ERP Basics For Manufacturing

By Dan Milne and Joey Skinner | Manufacturing Business Technology

What exactly is Enterprise Resource Planning (ERP)? Everyone seems to have his or her own definition. There is a decent amount of information on the Internet, but ERP implementations can be very different depending on a company’s needs. This tends to cause confusion and leaves many people feeling as though they don’t understand how ERP works, and furthermore how it can be helpful to their business.

Joey Skinner

First, let’s take a step back and take a basic look at ERP in a manufacturing environment. Think about all the various processes that are necessary to run a business: inventory, order management, accounting, human resources, marketing, customer relationship management and more. At a basic level, ERP integrates all of these functions together to help streamline processes and make information readily accessible throughout the organization.

There are a number of ERP business applications that facilitate replenishment within the manufacturing business. The four standard applications that support the buying and selling of product are: Inventory Management, Purchase Order, Sales Order and MRP.

1. Inventory Management

For any company that sells or manufactures a product, an inventory management system is a critical component of the ERP system. When a company receives a purchased product, that product should immediately be updated in the inventory management system. On a perpetual basis, the system should keep track of the current quantity and value of inventory on-hand.

Every company’s goal is to have the right amount of inventory to fulfill the customer’s expectation, while also maximizing the company’s profits. Manufacturing companies maintain a proper level of safety stock to help mitigate the risk of stockouts, so that they can fulfill their customer’s orders in a timely manner.

2. Purchase Orders

Dan Milne 

The ERP purchase order system keeps track of what’s been ordered, what’s been received, and what’s still open, etc. A company sends a purchase order to a supplier to request product. When a purchase order is received from a customer, the company enters a corresponding sales order to fulfill the customer’s purchase request.

When a company wants to order product from their suppliers, a purchase order system can provide information on what product has been ordered in the past from that supplier. Looking at purchase order history, a company can see exactly what they bought last year, what they paid for the product and if the product was delivered on a timely basis.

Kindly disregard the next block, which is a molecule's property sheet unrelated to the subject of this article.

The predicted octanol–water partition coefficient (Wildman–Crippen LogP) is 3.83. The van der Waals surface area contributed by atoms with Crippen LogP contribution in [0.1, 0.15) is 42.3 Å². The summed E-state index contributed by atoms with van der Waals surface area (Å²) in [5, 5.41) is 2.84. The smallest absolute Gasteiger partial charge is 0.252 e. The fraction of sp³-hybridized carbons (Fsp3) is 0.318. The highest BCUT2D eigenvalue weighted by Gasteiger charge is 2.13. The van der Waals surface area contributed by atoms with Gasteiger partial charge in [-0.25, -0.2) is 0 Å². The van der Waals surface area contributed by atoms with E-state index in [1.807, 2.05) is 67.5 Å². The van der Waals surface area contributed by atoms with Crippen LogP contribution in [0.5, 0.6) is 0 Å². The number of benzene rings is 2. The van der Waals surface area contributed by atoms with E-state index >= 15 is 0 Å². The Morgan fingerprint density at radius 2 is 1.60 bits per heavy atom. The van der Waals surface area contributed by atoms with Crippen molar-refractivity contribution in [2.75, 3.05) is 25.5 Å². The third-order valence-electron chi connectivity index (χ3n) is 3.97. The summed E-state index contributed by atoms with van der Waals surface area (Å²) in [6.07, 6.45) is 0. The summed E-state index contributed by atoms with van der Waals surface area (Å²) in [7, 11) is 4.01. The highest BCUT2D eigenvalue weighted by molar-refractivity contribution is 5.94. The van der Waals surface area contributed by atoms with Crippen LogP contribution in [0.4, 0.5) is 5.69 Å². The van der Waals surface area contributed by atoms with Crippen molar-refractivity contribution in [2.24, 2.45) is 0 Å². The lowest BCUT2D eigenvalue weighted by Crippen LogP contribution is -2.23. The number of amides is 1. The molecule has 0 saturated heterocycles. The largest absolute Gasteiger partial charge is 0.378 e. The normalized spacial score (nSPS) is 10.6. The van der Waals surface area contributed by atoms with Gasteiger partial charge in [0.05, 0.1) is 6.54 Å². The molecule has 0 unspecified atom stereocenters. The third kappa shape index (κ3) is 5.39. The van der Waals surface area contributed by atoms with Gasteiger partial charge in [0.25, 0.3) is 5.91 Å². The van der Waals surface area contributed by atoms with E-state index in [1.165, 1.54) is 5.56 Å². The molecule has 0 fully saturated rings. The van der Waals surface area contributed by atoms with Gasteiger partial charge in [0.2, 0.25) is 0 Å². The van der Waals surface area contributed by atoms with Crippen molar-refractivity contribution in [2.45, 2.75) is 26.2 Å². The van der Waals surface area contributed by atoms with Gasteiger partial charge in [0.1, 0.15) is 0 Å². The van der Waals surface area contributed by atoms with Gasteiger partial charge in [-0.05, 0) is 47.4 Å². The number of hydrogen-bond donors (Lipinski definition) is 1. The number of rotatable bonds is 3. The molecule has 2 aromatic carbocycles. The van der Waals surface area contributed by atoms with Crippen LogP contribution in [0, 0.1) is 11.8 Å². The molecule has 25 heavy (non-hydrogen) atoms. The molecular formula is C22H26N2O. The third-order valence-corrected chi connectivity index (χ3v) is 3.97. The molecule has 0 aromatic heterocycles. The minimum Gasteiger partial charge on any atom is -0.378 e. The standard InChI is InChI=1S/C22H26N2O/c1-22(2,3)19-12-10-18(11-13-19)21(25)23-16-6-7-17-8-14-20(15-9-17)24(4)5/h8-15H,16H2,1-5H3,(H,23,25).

When a company receives a customer’s purchase order for a manufactured product, the ERP Bill of Materials (BOM) system is referenced to help determine what materials are required to manufacture the product.

3. Sales Orders

An internal sales order document is created as soon as a purchase order is received from the customer. The sales order details the ordered product, quantity to be delivered, pricing, delivery date and other terms and special customer requests.

When the materials needed to manufacture the product are available, a sales order is converted into a work order and a picking ticket is generated. These documents provide direction to the shop floor regarding the product to make and what materials are needed to make it.

When product is available to ship, a pick list directs which sales orders are to be filled based upon the order’s ship date and customer priority. The ERP sales order system also considers shipping lead-time, which is used to calculate the ship date.

4. Materials Requirement Planning (MRP)

The ERP materials requirement planning system helps companies plan what raw materials and finished goods will be required to fulfill a customer’s order. MRP calculates what materials need to be purchased or what products will be manufactured. MRP also calculates when those materials/products need to be purchased and/or manufactured, based on a variety of factors, such as: on-hand inventory, open purchase orders, open sales orders, open work orders and forecasts.

The challenge with many MRP systems is that they assume that the company has an infinite capacity to make products regardless of how much is ordered or how much is needed to manufacture a product. Since planning with an infinite capacity often creates overstocked inventory levels; an advanced planning & scheduling (APS) system becomes a necessary component to have linked to the MRP system. APS allows for finite and constrained capacity planning. Without APS, the delivery of purchased materials doesn’t necessarily match the production capacity and schedule of the shop floor.  The result is that too much is ordered too soon and inventory levels increase.

With all four of these basic components in ERP software, a manufacturing company can streamline their processes and use information more effectively throughout the organization. As ERP software continues to adopt new technologies, such as cloud, mobile, analytics, big data, and more, it will continue to improve and become an even more efficient and effective tool for manufacturing businesses.

Joey Skinner is a senior product manager with Eide Bailly. Dan Milne is a partner with Eide Bailly